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Stunning Bamboo Forest Continues to Grow Atop Met Museum
This summer the roof of the Metropolitan Museum of Art sprouted an incredible bamboo jungle as artists Doug and Mike Starn erected their “Big Bambú: You Can’t, You Don’t and You Won’t Stop” installation. We last reported on the installation back in April, and we recently had a chance to take some exclusive photographs to show the remarkable transformation that this piece has undergone thus far. The artists and a team of savvy rock climbers have built upon existing architectural element to create an original piece that fuses performance art, architecture and sculpture. The installation, which will run until the 31st of October, is mid-way materialized, and its final form will feature a cresting wave that reaches 50 feet above the rooftop.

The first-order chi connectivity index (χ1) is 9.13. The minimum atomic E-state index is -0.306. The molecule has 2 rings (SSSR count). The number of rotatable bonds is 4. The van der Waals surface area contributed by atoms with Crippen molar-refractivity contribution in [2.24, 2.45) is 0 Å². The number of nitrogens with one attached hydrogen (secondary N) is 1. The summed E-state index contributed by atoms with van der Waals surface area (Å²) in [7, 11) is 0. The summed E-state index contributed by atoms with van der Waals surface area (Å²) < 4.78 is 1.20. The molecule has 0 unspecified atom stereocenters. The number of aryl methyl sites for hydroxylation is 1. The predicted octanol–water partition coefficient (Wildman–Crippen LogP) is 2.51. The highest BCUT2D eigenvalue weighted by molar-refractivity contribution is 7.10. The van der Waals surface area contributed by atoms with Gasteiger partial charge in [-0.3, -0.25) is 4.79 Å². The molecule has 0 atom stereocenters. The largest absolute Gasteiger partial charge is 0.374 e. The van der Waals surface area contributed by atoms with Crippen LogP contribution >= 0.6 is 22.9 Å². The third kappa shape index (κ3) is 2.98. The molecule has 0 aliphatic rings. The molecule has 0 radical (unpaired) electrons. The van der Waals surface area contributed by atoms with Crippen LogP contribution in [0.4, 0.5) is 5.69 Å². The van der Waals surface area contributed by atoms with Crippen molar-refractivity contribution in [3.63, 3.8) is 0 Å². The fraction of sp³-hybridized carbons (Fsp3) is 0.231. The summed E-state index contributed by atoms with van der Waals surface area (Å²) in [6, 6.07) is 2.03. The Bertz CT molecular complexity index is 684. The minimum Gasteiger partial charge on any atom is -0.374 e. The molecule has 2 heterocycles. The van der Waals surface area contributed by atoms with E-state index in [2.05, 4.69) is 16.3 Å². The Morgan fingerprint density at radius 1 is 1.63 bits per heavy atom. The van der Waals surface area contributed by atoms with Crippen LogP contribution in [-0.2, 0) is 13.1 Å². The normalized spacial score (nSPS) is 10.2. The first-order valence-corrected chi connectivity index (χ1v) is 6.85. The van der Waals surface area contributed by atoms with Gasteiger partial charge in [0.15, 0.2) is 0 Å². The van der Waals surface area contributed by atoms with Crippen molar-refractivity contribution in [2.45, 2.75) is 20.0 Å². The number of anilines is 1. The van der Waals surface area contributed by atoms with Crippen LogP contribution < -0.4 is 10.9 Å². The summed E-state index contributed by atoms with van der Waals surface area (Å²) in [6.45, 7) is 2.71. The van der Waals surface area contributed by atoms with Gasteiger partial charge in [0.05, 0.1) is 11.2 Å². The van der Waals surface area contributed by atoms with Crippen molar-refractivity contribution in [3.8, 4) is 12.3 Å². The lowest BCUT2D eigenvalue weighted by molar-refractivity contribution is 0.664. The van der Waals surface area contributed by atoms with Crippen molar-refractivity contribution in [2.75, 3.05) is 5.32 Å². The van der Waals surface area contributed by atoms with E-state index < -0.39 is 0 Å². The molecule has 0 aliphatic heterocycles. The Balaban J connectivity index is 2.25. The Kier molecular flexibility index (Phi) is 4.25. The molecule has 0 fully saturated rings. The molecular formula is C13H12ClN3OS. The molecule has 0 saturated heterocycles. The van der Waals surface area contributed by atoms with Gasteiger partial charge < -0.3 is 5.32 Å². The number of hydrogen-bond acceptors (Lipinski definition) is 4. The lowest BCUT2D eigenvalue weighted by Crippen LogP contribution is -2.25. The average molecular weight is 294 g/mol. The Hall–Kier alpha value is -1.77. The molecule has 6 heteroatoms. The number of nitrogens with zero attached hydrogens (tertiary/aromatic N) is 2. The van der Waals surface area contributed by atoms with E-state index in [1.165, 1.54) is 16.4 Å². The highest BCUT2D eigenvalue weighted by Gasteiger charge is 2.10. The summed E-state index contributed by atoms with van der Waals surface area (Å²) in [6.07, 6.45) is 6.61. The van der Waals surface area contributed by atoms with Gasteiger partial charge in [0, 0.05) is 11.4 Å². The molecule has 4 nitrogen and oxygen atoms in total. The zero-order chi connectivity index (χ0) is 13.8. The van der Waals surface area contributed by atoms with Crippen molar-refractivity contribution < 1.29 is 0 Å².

The construction of the piece creates a habitat that is unique and detached from its urban surroundings. Its organic interface strikes a bold contrast against the backdrop of the New York skyline, as does its curvilinear composition. The base of the structure forms a forest of bamboo with a narrow path through which visitors can walk. Ultimately, the sculpture will be 50 feet high and will span the entire length of the roof, with a web of elevated interweaving paths offering viewers a chance to explore the intricacies of the structure themselves.
Amusingly, Big Bambú’s striking organic form has attracted much attention from local wildlife, with hawks and other birds setting up roost in the installation. Unfortunately, due to the temporal nature of this exhibit, the museum has had to take cautious measures to keep these birds from creating a habitat that will eventually have to be disrupted in October when Big Bambú is dismantled.
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